By Jake Rossen
By Jesse Marx
By Michelle LeBow
By Alleen Brown
By Maggie LaMaack
By CP Staff
By Jesse Marx
Minutes before the Wolves faced off against the Miami Heat last week, the scoreboard screens at American Airlines Arena showed the Heat players clustered in the hallway between the locker room and the court. Resplendent in their white sweat suits, they were jumping up and down, banging shoulders and mock jousting. It's a fairly common pre-game ritual around the league, a way for the players to break a sweat and shake off the physical cobwebs.
But what you don't see every day were the accents in the Heat's body language. As the jump-'n'-bump subsided, some of the players collapsed into each other, the way you do to acknowledge the shared intimacy of a great joke. A couple of players bumped forearms, made eye contact, nodded heads. As the camera showed the cluster breaking into groups and heading for the court, the vibe of fellowship was palpable in their easy saunter, the subtle roll of their shoulders. Their confident grins followed them onto the floor, topped by Shaquille O'Neal--last but the opposite of least in the procession--and his megawatt smile.
Right then and there I suspected that the Heat were going to kick the Timberwolves' ass. Four quarters later it was Miami 107, Minnesota 90.
The word for what the Heat displayed is swagger. Last year, for the first time in franchise history, swagger happened for the Wolves. The arrival of Cassell and Sprewell were the obvious catalysts--not, as one might suppose, for their fiery emotions, but for their cold-blooded willingness to try seizing control of the game. For Cassell, it was the fourth-quarter jumpers, which often happened early in the shot clock, ambushing all nine other players on the court. For Spree, it was the transition layup. Whether there were none, one, or two opponents between Spree and the hoop, there seemed to be nothing he enjoyed more than leaving his teammates in the dust and taking it strong to the hole.
Added to the all-around excellence of Kevin Garnett, these were the sort of signature plays that preyed on the minds of opponents, injected energy and confidence throughout the roster, and created room for less-heralded teammates to thrive.
Having the capability to go beyond the borders of teamwork, albeit for the sake of the team, is integral to creating swagger on a ballclub. But selfish players don't make a team swagger. In addition to guts, you need talent and timing. When Sammy misses those crunch-time jumpers (as has happened all too often this year), or Spree fails to convert the layup, it reverberates beyond the scoreboard. And even if the success rate is extraordinarily high, too much individual brilliance dissipates the sense of shared glory upon which swagger is fostered.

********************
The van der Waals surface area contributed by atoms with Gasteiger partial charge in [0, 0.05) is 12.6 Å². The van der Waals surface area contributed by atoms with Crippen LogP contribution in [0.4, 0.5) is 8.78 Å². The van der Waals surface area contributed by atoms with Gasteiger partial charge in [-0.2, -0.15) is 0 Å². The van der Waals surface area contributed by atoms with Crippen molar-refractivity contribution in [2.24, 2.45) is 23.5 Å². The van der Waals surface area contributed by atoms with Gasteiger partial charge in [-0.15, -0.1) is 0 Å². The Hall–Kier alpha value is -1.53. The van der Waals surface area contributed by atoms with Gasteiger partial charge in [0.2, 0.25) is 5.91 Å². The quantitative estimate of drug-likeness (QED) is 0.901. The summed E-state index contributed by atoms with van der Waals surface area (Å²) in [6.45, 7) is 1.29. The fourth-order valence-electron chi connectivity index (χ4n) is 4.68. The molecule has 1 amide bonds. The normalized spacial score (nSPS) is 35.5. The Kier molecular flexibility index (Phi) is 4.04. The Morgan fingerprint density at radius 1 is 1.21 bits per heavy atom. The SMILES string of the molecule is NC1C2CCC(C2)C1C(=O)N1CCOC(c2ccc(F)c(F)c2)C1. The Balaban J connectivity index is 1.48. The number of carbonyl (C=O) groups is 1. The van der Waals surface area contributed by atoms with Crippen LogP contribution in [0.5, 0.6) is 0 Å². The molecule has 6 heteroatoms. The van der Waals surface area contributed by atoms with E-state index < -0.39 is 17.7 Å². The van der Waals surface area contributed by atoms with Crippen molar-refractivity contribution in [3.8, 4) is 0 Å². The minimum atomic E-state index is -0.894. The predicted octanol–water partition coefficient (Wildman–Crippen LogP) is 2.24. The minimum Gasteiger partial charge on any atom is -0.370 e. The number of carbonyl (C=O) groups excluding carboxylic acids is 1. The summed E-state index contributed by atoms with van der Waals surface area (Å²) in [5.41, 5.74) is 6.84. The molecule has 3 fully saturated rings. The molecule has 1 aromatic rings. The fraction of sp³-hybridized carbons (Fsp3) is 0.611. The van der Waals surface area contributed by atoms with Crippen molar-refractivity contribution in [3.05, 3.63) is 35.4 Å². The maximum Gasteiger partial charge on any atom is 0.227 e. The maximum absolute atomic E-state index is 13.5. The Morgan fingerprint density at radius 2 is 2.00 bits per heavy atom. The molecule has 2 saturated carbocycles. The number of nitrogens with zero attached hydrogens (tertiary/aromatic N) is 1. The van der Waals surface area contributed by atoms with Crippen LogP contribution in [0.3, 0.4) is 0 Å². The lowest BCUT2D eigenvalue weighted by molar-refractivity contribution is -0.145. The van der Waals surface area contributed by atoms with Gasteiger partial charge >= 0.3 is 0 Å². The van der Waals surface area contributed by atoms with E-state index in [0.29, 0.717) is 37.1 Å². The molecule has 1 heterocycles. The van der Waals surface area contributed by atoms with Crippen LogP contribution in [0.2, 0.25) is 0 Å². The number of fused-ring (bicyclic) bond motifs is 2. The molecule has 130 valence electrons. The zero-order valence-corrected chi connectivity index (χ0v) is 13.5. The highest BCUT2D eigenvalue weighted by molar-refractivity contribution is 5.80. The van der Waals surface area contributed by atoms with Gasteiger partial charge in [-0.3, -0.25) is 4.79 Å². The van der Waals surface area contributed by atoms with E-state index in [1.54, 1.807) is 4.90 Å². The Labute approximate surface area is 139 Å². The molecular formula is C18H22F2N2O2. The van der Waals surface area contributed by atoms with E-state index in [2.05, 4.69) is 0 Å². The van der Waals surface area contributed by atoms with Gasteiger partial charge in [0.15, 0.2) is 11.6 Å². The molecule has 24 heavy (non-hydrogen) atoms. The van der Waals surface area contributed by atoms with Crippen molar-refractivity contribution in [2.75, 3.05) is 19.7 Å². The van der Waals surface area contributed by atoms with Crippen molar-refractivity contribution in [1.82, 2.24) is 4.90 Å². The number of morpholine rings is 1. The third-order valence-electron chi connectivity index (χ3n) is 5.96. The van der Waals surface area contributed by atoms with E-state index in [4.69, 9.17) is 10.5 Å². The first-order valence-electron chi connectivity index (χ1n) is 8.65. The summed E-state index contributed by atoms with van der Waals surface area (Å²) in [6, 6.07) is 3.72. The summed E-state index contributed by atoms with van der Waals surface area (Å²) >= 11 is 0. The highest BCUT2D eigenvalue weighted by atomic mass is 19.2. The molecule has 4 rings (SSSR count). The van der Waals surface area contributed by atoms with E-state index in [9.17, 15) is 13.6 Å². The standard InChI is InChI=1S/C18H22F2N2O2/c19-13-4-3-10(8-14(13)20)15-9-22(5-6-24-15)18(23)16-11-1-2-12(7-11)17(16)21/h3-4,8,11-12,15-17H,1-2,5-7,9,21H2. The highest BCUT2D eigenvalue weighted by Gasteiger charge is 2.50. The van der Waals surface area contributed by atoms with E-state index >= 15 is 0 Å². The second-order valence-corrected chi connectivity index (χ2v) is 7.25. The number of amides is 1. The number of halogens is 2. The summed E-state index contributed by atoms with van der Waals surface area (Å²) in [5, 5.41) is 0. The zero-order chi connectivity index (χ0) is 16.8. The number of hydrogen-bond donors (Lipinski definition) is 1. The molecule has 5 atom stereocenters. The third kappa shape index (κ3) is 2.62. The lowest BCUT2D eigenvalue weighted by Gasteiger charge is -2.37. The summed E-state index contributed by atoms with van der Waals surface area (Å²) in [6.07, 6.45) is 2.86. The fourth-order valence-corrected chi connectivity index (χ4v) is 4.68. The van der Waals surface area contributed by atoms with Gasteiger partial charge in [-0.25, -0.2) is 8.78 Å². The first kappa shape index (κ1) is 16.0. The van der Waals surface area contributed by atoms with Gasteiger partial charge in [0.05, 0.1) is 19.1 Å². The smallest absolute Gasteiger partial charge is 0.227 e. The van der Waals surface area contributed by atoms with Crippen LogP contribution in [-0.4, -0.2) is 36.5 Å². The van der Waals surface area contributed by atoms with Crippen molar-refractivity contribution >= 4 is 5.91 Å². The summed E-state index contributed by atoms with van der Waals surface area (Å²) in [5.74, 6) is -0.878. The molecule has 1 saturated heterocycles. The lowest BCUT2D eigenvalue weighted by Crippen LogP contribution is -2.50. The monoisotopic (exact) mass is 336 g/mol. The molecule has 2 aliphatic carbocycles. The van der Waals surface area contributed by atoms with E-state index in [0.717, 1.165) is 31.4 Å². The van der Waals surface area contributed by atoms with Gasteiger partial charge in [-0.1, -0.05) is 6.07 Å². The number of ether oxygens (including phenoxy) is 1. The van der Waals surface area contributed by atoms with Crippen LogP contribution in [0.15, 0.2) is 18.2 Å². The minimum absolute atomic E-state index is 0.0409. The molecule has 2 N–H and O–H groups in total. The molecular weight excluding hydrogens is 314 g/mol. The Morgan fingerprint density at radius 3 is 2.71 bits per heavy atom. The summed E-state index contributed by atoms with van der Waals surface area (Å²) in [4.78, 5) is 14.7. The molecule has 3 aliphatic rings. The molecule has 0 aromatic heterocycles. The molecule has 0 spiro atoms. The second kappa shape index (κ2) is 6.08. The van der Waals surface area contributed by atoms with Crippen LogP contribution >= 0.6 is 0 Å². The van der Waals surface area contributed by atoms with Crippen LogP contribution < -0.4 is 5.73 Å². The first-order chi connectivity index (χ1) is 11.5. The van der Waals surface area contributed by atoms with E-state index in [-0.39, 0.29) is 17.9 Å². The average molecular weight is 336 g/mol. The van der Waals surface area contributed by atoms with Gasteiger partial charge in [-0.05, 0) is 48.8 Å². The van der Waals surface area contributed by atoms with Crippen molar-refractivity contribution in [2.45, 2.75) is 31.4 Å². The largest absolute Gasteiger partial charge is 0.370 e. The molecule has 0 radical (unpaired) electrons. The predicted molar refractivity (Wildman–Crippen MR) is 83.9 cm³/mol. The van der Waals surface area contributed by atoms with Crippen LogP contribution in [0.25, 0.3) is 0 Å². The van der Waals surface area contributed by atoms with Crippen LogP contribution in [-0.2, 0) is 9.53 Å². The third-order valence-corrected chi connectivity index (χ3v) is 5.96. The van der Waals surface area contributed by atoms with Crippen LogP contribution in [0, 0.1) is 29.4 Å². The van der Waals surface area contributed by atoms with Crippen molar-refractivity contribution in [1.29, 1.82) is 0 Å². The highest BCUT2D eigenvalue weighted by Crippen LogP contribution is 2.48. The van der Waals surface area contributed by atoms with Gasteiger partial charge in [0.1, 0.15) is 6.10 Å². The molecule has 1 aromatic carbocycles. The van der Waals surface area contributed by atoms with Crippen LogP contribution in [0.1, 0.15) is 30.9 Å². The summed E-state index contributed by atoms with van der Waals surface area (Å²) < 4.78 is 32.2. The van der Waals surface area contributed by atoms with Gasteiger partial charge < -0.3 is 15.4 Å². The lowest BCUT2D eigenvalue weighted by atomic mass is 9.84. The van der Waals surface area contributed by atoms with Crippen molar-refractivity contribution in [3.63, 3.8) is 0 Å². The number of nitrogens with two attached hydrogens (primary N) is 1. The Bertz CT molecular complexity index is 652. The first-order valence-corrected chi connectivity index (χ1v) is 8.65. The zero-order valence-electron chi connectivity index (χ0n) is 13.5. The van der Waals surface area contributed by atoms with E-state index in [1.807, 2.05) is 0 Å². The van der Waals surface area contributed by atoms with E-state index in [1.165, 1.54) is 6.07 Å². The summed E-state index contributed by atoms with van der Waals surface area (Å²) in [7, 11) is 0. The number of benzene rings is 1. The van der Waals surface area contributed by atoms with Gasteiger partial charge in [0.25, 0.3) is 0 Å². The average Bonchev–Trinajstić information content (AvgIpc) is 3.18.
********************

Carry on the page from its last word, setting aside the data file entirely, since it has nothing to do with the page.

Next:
That's why players must not only be willing and able, but must also possess enough dramatic intuition to know when it's time to rise to the occasion. For example, despite all his talent and, I believe, relative lack of selfishness, Knicks point guard Stephon Marbury has such a miserable sense of timing, of when to seize and when to share, that he has become the poster boy for bad team chemistry.
If anything, Kevin Garnett has a tendency to share too much, which is why his signature, swagger-inducing exploits--a crucial blocked shot or a three-pointer with the shot-clock running down--most often occur within the natural flow of the game. By contrast, Kobe Bryant seizes too much, which is why, despite Kobe's deserved reputation as the best clutch shooter in the game, his Lakers lack swagger.
Watching the intoxicating mixture of confidence, competitive fire, and goodwill wafting off the Heat players fortified my belief that Shaq is the NBA's sultan of swagger. Sure, a lot of that comes from his being the league's most dominating player: His signature move is flattening 250-pound opponents en route to a vicious slam dunk.
But, as any of his current or former teammates other than Kobe will attest, Shaq shares as much as he seizes. His innate ability forces opponents to collapse their defenses around him, allowing sidekick stars like Dwyane Wade (and Kobe before him) room to penetrate and then dish or shoot the ball. In turn, complementary role players such as Damon Jones and Udonis Haslem find new space to launch open threes or crash the weak-side boards for offensive rebounds and put-backs. And, when the timing is right and the Heat are in the crucible, Shaq can and usually does take over. He is, hands down, the league's MVP this year.
Meanwhile, the NBA's reigning MVP continues to endure a hugely dispiriting season. When the Wolves dumped coach Flip Saunders back in mid-February, KG was quick to endorse the move. He called Saunders' replacement (and executioner) Kevin McHale “a breath of fresh air, and went on to favorably compare McHale to Saunders just three games after the transition. Whether Garnett had a hand in Flip's removal (as I have suggested) or was being a good team soldier and bowing to the authority of the front office (as others have suggested), it's clear by now that the air still isn't fresh and that Saunders wasn't the problem with this ballclub. This makes KG's injudicious comments after Flip's firing particularly distasteful, not least, one suspects, to KG himself. It's time for damage control, but there's a lot of damage and not a lot of control over the situation.